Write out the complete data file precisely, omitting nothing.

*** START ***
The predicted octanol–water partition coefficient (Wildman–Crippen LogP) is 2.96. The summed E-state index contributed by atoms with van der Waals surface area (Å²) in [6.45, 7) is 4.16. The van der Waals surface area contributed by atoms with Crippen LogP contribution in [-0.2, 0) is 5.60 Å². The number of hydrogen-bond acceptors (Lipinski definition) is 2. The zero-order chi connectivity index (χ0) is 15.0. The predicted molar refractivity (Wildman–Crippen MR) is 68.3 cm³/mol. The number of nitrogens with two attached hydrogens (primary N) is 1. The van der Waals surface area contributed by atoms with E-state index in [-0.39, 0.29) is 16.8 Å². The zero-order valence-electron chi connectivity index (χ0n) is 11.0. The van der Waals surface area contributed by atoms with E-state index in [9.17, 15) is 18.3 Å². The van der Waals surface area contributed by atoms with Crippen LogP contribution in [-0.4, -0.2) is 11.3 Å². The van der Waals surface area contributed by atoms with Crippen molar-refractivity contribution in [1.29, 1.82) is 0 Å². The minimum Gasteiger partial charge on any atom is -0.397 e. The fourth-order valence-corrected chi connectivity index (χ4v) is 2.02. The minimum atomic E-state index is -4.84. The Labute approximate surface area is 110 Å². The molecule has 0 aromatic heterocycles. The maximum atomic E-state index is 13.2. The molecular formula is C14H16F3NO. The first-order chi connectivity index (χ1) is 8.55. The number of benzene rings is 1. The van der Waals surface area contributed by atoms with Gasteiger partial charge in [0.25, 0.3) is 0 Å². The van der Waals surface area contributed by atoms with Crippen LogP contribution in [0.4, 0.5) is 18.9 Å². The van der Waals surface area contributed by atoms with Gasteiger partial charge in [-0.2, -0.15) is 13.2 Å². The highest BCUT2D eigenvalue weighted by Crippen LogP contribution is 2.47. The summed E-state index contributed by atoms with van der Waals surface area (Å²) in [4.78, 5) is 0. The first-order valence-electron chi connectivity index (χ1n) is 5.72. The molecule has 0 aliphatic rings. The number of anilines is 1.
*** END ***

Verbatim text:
The predicted octanol–water partition coefficient (Wildman–Crippen LogP) is 2.96. The summed E-state index contributed by atoms with van der Waals surface area (Å²) in [6.45, 7) is 4.16. The van der Waals surface area contributed by atoms with Crippen LogP contribution in [-0.2, 0) is 5.60 Å². The number of hydrogen-bond acceptors (Lipinski definition) is 2. The zero-order chi connectivity index (χ0) is 15.0. The predicted molar refractivity (Wildman–Crippen MR) is 68.3 cm³/mol. The number of nitrogens with two attached hydrogens (primary N) is 1. The van der Waals surface area contributed by atoms with E-state index in [-0.39, 0.29) is 16.8 Å². The zero-order valence-electron chi connectivity index (χ0n) is 11.0. The van der Waals surface area contributed by atoms with E-state index in [9.17, 15) is 18.3 Å². The van der Waals surface area contributed by atoms with Crippen LogP contribution in [-0.4, -0.2) is 11.3 Å². The van der Waals surface area contributed by atoms with Crippen molar-refractivity contribution in [1.29, 1.82) is 0 Å². The minimum Gasteiger partial charge on any atom is -0.397 e. The fourth-order valence-corrected chi connectivity index (χ4v) is 2.02. The minimum atomic E-state index is -4.84. The Labute approximate surface area is 110 Å². The molecule has 0 aromatic heterocycles. The maximum atomic E-state index is 13.2. The molecular formula is C14H16F3NO. The first-order chi connectivity index (χ1) is 8.55. The number of benzene rings is 1. The van der Waals surface area contributed by atoms with Gasteiger partial charge in [0.25, 0.3) is 0 Å². The van der Waals surface area contributed by atoms with Crippen LogP contribution in [0.4, 0.5) is 18.9 Å². The van der Waals surface area contributed by atoms with Gasteiger partial charge in [-0.2, -0.15) is 13.2 Å². The highest BCUT2D eigenvalue weighted by Crippen LogP contribution is 2.47. The summed E-state index contributed by atoms with van der Waals surface area (Å²) in [4.78, 5) is 0. The first-order valence-electron chi connectivity index (χ1n) is 5.72. The molecule has 0 aliphatic rings. The number of anilines is 1.